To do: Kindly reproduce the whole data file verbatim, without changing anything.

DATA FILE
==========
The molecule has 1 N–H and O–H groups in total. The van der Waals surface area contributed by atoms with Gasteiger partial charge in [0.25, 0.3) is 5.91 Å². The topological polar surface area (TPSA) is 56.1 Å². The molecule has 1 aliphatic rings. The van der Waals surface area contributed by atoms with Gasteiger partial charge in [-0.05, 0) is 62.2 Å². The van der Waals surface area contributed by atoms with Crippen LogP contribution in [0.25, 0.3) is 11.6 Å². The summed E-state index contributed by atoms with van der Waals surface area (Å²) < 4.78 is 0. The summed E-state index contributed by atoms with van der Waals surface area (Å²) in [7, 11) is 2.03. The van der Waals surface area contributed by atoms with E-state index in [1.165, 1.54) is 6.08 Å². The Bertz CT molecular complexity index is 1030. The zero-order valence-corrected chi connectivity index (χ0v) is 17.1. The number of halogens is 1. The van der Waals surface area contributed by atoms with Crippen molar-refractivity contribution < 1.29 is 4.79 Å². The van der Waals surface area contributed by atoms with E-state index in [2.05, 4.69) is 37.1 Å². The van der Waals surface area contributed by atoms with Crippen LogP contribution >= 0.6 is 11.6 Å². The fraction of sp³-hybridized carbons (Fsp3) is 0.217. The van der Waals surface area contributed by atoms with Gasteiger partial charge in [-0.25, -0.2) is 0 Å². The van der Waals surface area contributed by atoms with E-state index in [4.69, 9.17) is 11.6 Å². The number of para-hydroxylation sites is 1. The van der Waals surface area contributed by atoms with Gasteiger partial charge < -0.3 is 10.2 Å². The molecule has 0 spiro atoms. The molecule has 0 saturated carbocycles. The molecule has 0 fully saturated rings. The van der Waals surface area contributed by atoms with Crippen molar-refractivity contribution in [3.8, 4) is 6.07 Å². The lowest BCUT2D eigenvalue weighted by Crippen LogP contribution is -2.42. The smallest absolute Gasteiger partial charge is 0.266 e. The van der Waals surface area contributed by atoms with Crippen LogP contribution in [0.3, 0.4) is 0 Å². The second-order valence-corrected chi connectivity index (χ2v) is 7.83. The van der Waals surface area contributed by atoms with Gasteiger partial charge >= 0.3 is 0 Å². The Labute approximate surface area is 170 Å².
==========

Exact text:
The molecule has 1 N–H and O–H groups in total. The van der Waals surface area contributed by atoms with Gasteiger partial charge in [0.25, 0.3) is 5.91 Å². The topological polar surface area (TPSA) is 56.1 Å². The molecule has 1 aliphatic rings. The van der Waals surface area contributed by atoms with Gasteiger partial charge in [-0.05, 0) is 62.2 Å². The van der Waals surface area contributed by atoms with Crippen LogP contribution in [0.25, 0.3) is 11.6 Å². The summed E-state index contributed by atoms with van der Waals surface area (Å²) < 4.78 is 0. The summed E-state index contributed by atoms with van der Waals surface area (Å²) in [7, 11) is 2.03. The van der Waals surface area contributed by atoms with E-state index in [1.165, 1.54) is 6.08 Å². The Bertz CT molecular complexity index is 1030. The zero-order valence-corrected chi connectivity index (χ0v) is 17.1. The number of halogens is 1. The van der Waals surface area contributed by atoms with Crippen molar-refractivity contribution < 1.29 is 4.79 Å². The van der Waals surface area contributed by atoms with E-state index in [2.05, 4.69) is 37.1 Å². The van der Waals surface area contributed by atoms with Crippen LogP contribution >= 0.6 is 11.6 Å². The fraction of sp³-hybridized carbons (Fsp3) is 0.217. The van der Waals surface area contributed by atoms with Gasteiger partial charge in [-0.25, -0.2) is 0 Å². The van der Waals surface area contributed by atoms with E-state index in [4.69, 9.17) is 11.6 Å². The number of para-hydroxylation sites is 1. The van der Waals surface area contributed by atoms with Gasteiger partial charge < -0.3 is 10.2 Å². The molecule has 0 spiro atoms. The molecule has 0 saturated carbocycles. The molecule has 0 fully saturated rings. The van der Waals surface area contributed by atoms with Crippen molar-refractivity contribution in [3.8, 4) is 6.07 Å². The lowest BCUT2D eigenvalue weighted by Crippen LogP contribution is -2.42. The smallest absolute Gasteiger partial charge is 0.266 e. The van der Waals surface area contributed by atoms with Crippen LogP contribution in [0.3, 0.4) is 0 Å². The second-order valence-corrected chi connectivity index (χ2v) is 7.83. The van der Waals surface area contributed by atoms with Gasteiger partial charge >= 0.3 is 0 Å². The Labute approximate surface area is 170 Å².